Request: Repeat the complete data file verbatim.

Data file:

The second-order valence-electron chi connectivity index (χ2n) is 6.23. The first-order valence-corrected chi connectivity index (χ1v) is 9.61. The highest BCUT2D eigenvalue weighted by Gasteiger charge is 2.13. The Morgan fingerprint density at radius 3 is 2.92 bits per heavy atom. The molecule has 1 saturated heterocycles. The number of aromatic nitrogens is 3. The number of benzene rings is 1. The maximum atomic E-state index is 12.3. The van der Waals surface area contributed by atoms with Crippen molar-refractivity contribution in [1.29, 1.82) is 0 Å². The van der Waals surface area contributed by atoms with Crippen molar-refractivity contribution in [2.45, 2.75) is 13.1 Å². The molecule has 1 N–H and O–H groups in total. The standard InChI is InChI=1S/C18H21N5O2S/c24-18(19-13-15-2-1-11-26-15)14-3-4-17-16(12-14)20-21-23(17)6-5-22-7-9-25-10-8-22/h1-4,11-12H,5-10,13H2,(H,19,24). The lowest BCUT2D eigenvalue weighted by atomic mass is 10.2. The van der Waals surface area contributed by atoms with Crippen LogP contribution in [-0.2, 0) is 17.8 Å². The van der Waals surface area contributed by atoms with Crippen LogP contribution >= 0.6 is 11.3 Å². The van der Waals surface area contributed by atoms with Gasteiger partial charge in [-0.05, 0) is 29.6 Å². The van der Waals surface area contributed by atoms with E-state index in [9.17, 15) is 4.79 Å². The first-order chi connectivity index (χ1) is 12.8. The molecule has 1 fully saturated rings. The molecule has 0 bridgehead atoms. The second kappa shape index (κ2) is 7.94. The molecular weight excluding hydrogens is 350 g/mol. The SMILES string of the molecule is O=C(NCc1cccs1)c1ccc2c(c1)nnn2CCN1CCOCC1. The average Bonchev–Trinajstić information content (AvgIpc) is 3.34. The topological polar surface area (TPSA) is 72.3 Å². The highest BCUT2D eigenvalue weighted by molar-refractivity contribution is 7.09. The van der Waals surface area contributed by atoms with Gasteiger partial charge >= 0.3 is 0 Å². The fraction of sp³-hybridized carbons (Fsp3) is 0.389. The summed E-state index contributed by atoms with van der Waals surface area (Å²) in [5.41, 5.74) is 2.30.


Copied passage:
The second-order valence-electron chi connectivity index (χ2n) is 6.23. The first-order valence-corrected chi connectivity index (χ1v) is 9.61. The highest BCUT2D eigenvalue weighted by Gasteiger charge is 2.13. The Morgan fingerprint density at radius 3 is 2.92 bits per heavy atom. The molecule has 1 saturated heterocycles. The number of aromatic nitrogens is 3. The number of benzene rings is 1. The maximum atomic E-state index is 12.3. The van der Waals surface area contributed by atoms with Crippen molar-refractivity contribution in [1.29, 1.82) is 0 Å². The van der Waals surface area contributed by atoms with Crippen molar-refractivity contribution in [2.45, 2.75) is 13.1 Å². The molecule has 1 N–H and O–H groups in total. The standard InChI is InChI=1S/C18H21N5O2S/c24-18(19-13-15-2-1-11-26-15)14-3-4-17-16(12-14)20-21-23(17)6-5-22-7-9-25-10-8-22/h1-4,11-12H,5-10,13H2,(H,19,24). The lowest BCUT2D eigenvalue weighted by atomic mass is 10.2. The van der Waals surface area contributed by atoms with Crippen LogP contribution in [-0.2, 0) is 17.8 Å². The van der Waals surface area contributed by atoms with Crippen LogP contribution >= 0.6 is 11.3 Å². The van der Waals surface area contributed by atoms with Gasteiger partial charge in [-0.05, 0) is 29.6 Å². The van der Waals surface area contributed by atoms with E-state index in [9.17, 15) is 4.79 Å². The first-order chi connectivity index (χ1) is 12.8. The molecule has 1 fully saturated rings. The molecule has 0 bridgehead atoms. The second kappa shape index (κ2) is 7.94. The molecular weight excluding hydrogens is 350 g/mol. The SMILES string of the molecule is O=C(NCc1cccs1)c1ccc2c(c1)nnn2CCN1CCOCC1. The average Bonchev–Trinajstić information content (AvgIpc) is 3.34. The topological polar surface area (TPSA) is 72.3 Å². The highest BCUT2D eigenvalue weighted by molar-refractivity contribution is 7.09. The van der Waals surface area contributed by atoms with Gasteiger partial charge >= 0.3 is 0 Å². The fraction of sp³-hybridized carbons (Fsp3) is 0.389. The summed E-state index contributed by atoms with van der Waals surface area (Å²) in [5.41, 5.74) is 2.30.